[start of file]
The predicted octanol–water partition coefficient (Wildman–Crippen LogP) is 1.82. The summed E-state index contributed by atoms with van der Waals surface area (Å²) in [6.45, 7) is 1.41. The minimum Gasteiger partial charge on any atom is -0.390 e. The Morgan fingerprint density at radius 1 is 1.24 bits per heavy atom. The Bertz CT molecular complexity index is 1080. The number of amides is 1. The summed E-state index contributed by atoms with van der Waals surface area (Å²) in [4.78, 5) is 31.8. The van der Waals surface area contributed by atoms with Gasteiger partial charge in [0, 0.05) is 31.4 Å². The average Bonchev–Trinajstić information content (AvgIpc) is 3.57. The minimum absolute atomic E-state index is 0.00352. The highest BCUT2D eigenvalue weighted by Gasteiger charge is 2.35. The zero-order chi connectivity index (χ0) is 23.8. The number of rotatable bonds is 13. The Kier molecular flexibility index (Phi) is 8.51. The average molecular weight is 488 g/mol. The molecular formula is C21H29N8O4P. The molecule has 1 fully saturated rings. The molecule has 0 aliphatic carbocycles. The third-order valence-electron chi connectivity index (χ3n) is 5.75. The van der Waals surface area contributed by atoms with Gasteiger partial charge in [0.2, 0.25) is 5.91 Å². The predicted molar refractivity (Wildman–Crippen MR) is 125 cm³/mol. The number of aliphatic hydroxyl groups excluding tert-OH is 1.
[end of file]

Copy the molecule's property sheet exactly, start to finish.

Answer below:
The predicted octanol–water partition coefficient (Wildman–Crippen LogP) is 1.82. The summed E-state index contributed by atoms with van der Waals surface area (Å²) in [6.45, 7) is 1.41. The minimum Gasteiger partial charge on any atom is -0.390 e. The Morgan fingerprint density at radius 1 is 1.24 bits per heavy atom. The Bertz CT molecular complexity index is 1080. The number of amides is 1. The summed E-state index contributed by atoms with van der Waals surface area (Å²) in [4.78, 5) is 31.8. The van der Waals surface area contributed by atoms with Gasteiger partial charge in [0, 0.05) is 31.4 Å². The average Bonchev–Trinajstić information content (AvgIpc) is 3.57. The minimum absolute atomic E-state index is 0.00352. The highest BCUT2D eigenvalue weighted by Gasteiger charge is 2.35. The zero-order chi connectivity index (χ0) is 23.8. The number of rotatable bonds is 13. The Kier molecular flexibility index (Phi) is 8.51. The average molecular weight is 488 g/mol. The molecular formula is C21H29N8O4P. The molecule has 1 fully saturated rings. The molecule has 0 aliphatic carbocycles. The third-order valence-electron chi connectivity index (χ3n) is 5.75. The van der Waals surface area contributed by atoms with Gasteiger partial charge in [0.2, 0.25) is 5.91 Å². The predicted molar refractivity (Wildman–Crippen MR) is 125 cm³/mol. The number of aliphatic hydroxyl groups excluding tert-OH is 1.